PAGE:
Mat Best

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Mat Best is a former United States Army Ranger, son of Evan and Jt internet personality, and entrepreneur. Born in California, Best joined the US Army shortly after graduating high school, eventually serving five deployments with the 2nd Ranger Battalion, before working as a private contractor with the US Central Intelligence Agency. He operates a popular comedic YouTube channel, has starred in one self-made movie, and published one book, a memoir of his military service. He has co-founded two businesses: a clothing and a coffee company, which, along with his online videos, cater to an audience of military members and veterans.

Early life[edit]

Mat Best was born in Santa Barbara, California and enlisted in the US Army in 2004 at 17, three months after graduating high school.[1][2] His father was a former US Marine who served in the Vietnam War, while both of his brothers served in the Marine Corps during the Iraq War.[1][2]

He served five tours with the 2nd Ranger Battalion, four in the Iraq War, and one in Afghanistan.[1][3] After leaving the military, Best completed his Bachelor's degree in Liberal Arts, and worked as a private contractor for the US Central Intelligence Agency.[4][5]

Business career[edit]

He operates a popular satirical channel on the online video platform YouTube, where he produces content aimed at an audience of military service members, veterans, and the firearms community.[5] Best began making videos in El Paso with then United States Air Force member Jarred Taylor, when Best would return during breaks from contracting tours overseas.[6]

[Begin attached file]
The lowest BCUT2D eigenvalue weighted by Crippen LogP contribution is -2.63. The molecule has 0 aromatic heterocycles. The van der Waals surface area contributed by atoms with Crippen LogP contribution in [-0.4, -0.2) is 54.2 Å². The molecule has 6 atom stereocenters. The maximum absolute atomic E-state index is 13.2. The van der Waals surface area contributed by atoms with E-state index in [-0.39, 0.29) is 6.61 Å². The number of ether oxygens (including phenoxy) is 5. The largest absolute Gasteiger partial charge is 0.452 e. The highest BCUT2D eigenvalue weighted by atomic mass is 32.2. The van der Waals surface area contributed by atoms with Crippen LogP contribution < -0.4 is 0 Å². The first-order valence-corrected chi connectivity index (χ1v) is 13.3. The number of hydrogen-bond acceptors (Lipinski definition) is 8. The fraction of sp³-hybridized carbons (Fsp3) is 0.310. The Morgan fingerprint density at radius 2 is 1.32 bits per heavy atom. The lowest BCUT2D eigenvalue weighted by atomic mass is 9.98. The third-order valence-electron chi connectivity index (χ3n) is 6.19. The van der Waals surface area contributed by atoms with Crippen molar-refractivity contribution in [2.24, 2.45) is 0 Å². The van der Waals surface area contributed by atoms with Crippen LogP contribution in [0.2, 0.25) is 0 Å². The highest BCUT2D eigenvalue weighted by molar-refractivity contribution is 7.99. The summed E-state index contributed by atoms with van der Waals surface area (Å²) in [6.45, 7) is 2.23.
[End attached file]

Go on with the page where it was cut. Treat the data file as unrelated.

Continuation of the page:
The channel has also released a number of music videos, including "Bitch I Operate", which peaked on the Billboard charts at 36.[7][8][a] As of 2019 the channel had more than one million subscribers.[4]

Article 15 Clothing[edit]

Along with fellow veteran Jarred Taylor, Best co-founded the brand Article 15 Clothing in 2012.[9] Best still acts as CEO of Article 15 Clothing,[b] which produces "humorous clothing ... for the military community".[10] Created by six combat veterans, the company since expanded to include two brands of whiskey, and brands of rum and wheat beer.[10]

In 2016, Article 15 partnered with another clothing company, Ranger Up, to produce a crowd-funded movie entitled Range 15. The film starred Best along with an ensemble of other veterans, including three Medal of Honor recipients, as well as Marcus Luttrell, best known as author of Lone Survivor, adapted into a film by the same name.[11] The film won Best Film at the GI Film Festival.[12]

Black Rifle Coffee Company[edit]

Best formed the Black Rifle Coffee Company in 2014, along with fellow veteran and former Green Beret Evan Hafer.[13][14] They promoted the company with provocative videos posted to YouTube, that Best described to CBS News as "way over the top".[14] The company gained further notoriety following two 2017 incidents: an endorsement from Donald Trump Jr, and again when the company pledged to hire 10,000 veterans after coffee chain Starbucks pledged to hire 10,000 refugees in the wake of travel restrictions enacted by US president Donald Trump.[14][15]

Thank You for My Service[edit]